I was on a pretty good writing streak for the last half of October and into November, but Thanksgiving this year has brought some new challenges and disruptions and we’ll see where the Universe is going to take me now. Still plenty to be thankful for.
So, what’s the new chaos??
And I suppose you could call this Part 9 of my series on marriage and divorce, because separating from my last wife is what placed me in the environment that spawned the challenges I now face. A product of many factors, but economics was one of the primary triggers.
Not that I couldn’t survive monetarily, but the loss of assets lead me to the house I would end up in, and that would lead me to a different type of deterioration.
After my first divorce I took the Holmes-Rahe Life Stress Inventory. I scored well over 300 points which is supposed to be predictive for an 80% chance of a major health breakdown of some type within two years. I remember I laughed this off as it seemed I was always in an adaptive state from stress. My family also has a history of overcoming challenging situations. This resilience is in the genes.
No major illness developed.
After my second divorce, I retook the test. Again, well over the 300 mark, but other stressors were about to cascade. I was about to lose my job due to politics. My mother died. My daughter’s house burned down. Even my dog died.
Splitting with my now second ex left me in a situation of only being able to rent a small house. Mind you, she was able to purchase two upper middle-class homes with cash and still have money in the bank with the assets she walked away with.
At any rate, when I moved into this place, the landlord had just acquired it and had just begun the demo. But I needed a roof over my head and I needed it fast. So, the remodel has been taking place around me now for the past five years. And the chemicals I was exposed to marked the beginning of the chain of toxic exposures that has led to my current state of health.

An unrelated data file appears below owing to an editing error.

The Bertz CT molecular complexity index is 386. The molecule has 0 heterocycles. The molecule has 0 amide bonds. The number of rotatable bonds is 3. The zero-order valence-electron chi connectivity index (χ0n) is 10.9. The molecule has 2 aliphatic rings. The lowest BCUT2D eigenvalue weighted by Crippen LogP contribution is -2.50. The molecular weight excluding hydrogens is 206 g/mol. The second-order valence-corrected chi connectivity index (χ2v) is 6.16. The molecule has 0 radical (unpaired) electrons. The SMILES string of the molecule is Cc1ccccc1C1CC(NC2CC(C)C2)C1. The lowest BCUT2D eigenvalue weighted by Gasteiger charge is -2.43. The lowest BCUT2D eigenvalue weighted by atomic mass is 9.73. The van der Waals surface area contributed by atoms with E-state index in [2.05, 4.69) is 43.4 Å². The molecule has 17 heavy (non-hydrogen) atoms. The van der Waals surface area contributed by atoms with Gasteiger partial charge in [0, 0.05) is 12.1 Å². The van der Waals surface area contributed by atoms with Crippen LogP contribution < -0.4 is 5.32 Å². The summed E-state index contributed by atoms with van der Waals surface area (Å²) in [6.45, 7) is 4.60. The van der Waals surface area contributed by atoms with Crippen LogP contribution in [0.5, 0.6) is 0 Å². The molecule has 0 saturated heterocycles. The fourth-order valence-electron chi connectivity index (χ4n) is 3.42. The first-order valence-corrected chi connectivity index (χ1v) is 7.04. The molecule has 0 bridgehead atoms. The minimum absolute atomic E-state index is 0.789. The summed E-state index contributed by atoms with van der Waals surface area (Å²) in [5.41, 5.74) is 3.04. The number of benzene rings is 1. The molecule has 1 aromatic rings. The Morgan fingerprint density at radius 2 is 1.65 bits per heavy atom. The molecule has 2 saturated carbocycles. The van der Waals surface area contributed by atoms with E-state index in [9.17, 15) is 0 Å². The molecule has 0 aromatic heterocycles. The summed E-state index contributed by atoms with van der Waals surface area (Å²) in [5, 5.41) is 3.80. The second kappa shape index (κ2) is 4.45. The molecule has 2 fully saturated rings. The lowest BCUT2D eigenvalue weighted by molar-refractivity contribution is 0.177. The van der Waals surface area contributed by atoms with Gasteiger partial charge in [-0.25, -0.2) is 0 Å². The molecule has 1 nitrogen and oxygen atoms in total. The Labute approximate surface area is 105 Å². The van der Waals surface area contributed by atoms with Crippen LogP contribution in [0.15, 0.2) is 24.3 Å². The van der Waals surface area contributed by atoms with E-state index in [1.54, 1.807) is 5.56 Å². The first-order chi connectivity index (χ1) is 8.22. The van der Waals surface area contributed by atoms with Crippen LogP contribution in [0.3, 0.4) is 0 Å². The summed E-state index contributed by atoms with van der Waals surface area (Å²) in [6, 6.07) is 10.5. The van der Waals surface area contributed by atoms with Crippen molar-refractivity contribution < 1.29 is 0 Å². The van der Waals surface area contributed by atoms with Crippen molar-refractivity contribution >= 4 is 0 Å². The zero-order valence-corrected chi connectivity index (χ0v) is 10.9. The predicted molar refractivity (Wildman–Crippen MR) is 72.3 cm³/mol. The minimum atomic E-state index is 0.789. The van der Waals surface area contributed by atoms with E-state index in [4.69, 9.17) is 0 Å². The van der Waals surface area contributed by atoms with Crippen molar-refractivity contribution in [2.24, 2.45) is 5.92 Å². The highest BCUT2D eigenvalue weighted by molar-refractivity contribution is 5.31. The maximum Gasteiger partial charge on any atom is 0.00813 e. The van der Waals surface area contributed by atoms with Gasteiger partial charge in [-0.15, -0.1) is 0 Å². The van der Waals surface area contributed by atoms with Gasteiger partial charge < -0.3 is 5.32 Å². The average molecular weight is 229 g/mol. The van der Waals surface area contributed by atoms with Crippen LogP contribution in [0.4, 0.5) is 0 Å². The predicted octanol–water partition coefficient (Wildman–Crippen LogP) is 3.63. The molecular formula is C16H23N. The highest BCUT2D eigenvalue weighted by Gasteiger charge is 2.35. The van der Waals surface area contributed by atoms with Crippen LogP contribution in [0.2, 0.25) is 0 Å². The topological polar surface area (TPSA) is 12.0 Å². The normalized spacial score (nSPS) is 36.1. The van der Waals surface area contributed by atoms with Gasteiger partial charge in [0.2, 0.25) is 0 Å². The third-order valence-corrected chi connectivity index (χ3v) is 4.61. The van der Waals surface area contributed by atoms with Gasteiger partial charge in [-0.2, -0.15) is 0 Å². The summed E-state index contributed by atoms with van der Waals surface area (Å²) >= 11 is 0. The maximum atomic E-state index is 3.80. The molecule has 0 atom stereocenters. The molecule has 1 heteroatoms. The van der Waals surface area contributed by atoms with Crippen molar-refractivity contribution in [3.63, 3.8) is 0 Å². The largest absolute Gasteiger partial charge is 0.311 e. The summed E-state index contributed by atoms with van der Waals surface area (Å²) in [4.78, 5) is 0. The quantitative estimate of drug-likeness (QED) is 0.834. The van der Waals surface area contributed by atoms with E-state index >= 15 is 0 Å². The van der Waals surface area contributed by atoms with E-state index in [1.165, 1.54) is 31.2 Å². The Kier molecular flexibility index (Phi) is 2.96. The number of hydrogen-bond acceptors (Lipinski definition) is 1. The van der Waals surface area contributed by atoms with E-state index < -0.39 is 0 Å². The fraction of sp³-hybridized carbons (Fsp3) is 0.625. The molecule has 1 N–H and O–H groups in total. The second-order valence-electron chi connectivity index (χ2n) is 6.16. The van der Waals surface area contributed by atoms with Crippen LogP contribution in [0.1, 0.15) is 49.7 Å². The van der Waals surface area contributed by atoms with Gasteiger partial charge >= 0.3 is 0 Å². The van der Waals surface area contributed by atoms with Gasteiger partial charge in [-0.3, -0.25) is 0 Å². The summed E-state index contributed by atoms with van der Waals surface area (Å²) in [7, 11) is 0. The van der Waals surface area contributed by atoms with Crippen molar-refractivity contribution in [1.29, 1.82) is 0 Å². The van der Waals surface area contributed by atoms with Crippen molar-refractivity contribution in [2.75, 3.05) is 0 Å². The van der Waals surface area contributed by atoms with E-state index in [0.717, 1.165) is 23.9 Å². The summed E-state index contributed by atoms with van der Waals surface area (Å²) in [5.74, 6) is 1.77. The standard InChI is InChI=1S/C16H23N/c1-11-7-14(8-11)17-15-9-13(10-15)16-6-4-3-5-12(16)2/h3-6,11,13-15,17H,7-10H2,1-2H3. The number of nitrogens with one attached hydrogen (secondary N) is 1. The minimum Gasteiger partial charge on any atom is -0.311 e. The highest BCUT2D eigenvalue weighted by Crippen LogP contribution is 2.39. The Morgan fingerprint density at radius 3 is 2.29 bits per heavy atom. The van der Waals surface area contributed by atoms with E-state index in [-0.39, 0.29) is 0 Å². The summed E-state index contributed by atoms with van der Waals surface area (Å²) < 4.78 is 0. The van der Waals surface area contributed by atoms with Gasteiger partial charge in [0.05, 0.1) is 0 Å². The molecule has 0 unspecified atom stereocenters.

When I first moved in, the bathroom had just been gutted – no toilet, no sink, no shower, no bathtub. No kitchen either. No kitchen sink. No kitchen cabinets and no appliances. We put in a mud sink so I’d have water in the kitchen.
Dry wall was still going up and being taped, mudded, and painted. Carpets were going down in the living room and bedroom. The laminate flooring was being installed in the kitchen and dining room. It was a far cry from the custom home I had built on eighteen acres of woodlands, and where I had spent the past twenty years of my life.
And the exterminator was coming regularly.
You see the prior owner used to rescue dogs and the house was infested with fleas and cockroaches. How anyone would live like that without trying to correct it is beyond me, but correcting it meant I was adrift in a sea of insecticide.
Without cabinets or counter tops, my microwave, coffee pot, and toaster all sat on the floor, and each day I would have to clean the roaches out. I did discover that cockroaches, indeed, could withstand a nuclear holocaust because if I fired up the microwave while they were still in it, they would simply run faster and faster in circles and never die.
Unlike the flies that would explode within a few seconds.
I slept on my futon in my future dinning room as we worked on the house. New front door to replace the plywood board on hinges. New windows and window coverings. Appliances arrived so I could actually refrigerate food and cook.
My wood stove was installed two months after I moved in. It was now December– heat at last! Then some actual living room and dining room furniture; a big step up from empty boxes serving as tables.
I laughingly refer to this time as advanced camping, because I was basically in the shell of a home when we started.
You can just imagine me awaking each morning to a coffee pot and microwave full of roaches, throwing together some breakfast, donning a suit among the rubble that surrounded me and heading into the office.
And the exposures were numerous – insecticide, glues for flooring, carpet fibers and the formaldehyde that gasses off that new carpet. Just to name a few.